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‘Stop training firefighters like they’re becoming Marines’

Fire departments must design a new paradigm for their future existence – one more focused on prevention


Now more than ever, fire departments should be training firefighters to be equally adept at fire prevention and public education as they are at fire suppression.

Photo/Wikimedia Commons

I recently read an article in The Atlantic titled, “Stop Training Police Like They’re Joining the Military,” with the subtitle: “If policing is to change, the spotlight must turn toward police academies, where new recruits are first inculcated into the folkways of their profession.”

Police departments don’t prevent crime; they react to it. And that’s part of the current public criticism of police departments: Police departments are not doing enough to prevent crimes from happening.

The author of The Atlantic article, Rosa Brooks, is a law professor and writer who also completed training at the Washington, D.C., Police Department Academy to become a Reserve D.C. police officer, patrolling alongside regular D.C. police officers in some of the city’s toughest neighborhoods. Those experiences led her to write about what she sees as the link between paramilitary police training and the abuses that served to trigger this summer’s protests.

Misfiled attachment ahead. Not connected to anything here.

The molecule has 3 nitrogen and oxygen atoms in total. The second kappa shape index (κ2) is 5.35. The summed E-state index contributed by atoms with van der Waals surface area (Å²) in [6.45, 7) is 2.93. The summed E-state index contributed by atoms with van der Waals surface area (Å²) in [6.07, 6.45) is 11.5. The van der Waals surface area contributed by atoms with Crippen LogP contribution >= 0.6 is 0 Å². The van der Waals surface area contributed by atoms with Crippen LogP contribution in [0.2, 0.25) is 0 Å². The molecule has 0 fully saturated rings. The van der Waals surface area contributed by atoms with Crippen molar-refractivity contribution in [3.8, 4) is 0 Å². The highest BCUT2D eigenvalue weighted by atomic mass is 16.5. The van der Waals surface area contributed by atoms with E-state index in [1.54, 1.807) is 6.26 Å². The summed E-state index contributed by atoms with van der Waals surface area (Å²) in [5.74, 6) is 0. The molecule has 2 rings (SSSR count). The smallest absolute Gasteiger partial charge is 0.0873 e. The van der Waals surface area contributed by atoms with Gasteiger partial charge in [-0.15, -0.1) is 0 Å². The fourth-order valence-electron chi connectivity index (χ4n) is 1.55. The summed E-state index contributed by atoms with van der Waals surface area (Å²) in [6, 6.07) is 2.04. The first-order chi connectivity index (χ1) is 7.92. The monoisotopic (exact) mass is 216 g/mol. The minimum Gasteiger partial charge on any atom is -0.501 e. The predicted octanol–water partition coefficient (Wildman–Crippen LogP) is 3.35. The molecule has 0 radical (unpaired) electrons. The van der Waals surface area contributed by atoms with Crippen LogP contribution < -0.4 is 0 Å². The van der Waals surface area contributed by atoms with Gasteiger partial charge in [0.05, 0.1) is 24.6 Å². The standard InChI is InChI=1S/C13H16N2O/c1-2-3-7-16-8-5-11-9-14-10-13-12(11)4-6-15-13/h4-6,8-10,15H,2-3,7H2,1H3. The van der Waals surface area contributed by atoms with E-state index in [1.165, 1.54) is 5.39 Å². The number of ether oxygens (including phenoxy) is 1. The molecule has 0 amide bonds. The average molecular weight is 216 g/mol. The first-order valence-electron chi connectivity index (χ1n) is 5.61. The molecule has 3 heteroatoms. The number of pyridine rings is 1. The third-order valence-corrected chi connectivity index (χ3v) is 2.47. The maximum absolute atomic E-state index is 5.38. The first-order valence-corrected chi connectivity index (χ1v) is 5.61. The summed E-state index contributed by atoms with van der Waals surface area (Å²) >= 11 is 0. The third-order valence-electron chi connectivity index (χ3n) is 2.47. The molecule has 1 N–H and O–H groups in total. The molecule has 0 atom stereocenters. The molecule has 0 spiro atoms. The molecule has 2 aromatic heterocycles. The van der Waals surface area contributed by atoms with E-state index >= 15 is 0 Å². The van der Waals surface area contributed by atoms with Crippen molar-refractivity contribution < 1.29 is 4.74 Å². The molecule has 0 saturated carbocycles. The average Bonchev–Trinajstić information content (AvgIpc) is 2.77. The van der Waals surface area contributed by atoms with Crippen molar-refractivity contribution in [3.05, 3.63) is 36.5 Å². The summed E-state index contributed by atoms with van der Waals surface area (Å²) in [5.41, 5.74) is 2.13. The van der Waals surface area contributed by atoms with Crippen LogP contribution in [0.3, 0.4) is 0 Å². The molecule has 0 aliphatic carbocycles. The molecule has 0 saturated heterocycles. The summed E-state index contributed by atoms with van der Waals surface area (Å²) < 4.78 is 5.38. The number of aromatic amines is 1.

Brooks went on to write, “When police recruits are belittled by their instructors and ordered to refrain from responses other than “Yes, Sir!,” they may learn stoicism – but they may also learn that mocking and bellowing orders at those with less power are acceptable actions.”

In her opinion, when police academy instructors order recruits to do push-ups to the point of exhaustion because their boots weren’t properly polished, those future police officers are learning that the organization places a high value on attention to detail. But those same recruits may also conclude that the infliction of pain is an appropriate response to even the most trivial infractions.

Brooks postulates that while most police recruits may enter their entry-level training as idealists, their training can ultimately produce cynics, even before they take their place among the rank and file. And while most police officers can go on to have a career where they never having to fire their weapon at another human being, there are others who will inevitably get the wrong lessons from their paramilitary training, and find their career ended by a tragic incident like that of the police officer in Minneapolis.

There are some law enforcement leaders who are questioning the value of conducting police academies using paramilitary training practices. One example cited in the article describes how a former King County (Washington) Sheriff, who now heads that state’s Criminal Justice Training Commission, has introduced an academy-training approach centered on a vision of police as guardians, not warriors. That training method, called LEED (Listen and Explain with Equity and Dignity), uses role-playing exercises to teach good listening skills, how to have and show empathy, and how to de-escalate tense situations to achieve successful end results – end results that leave everyone they encounter with their dignity intact.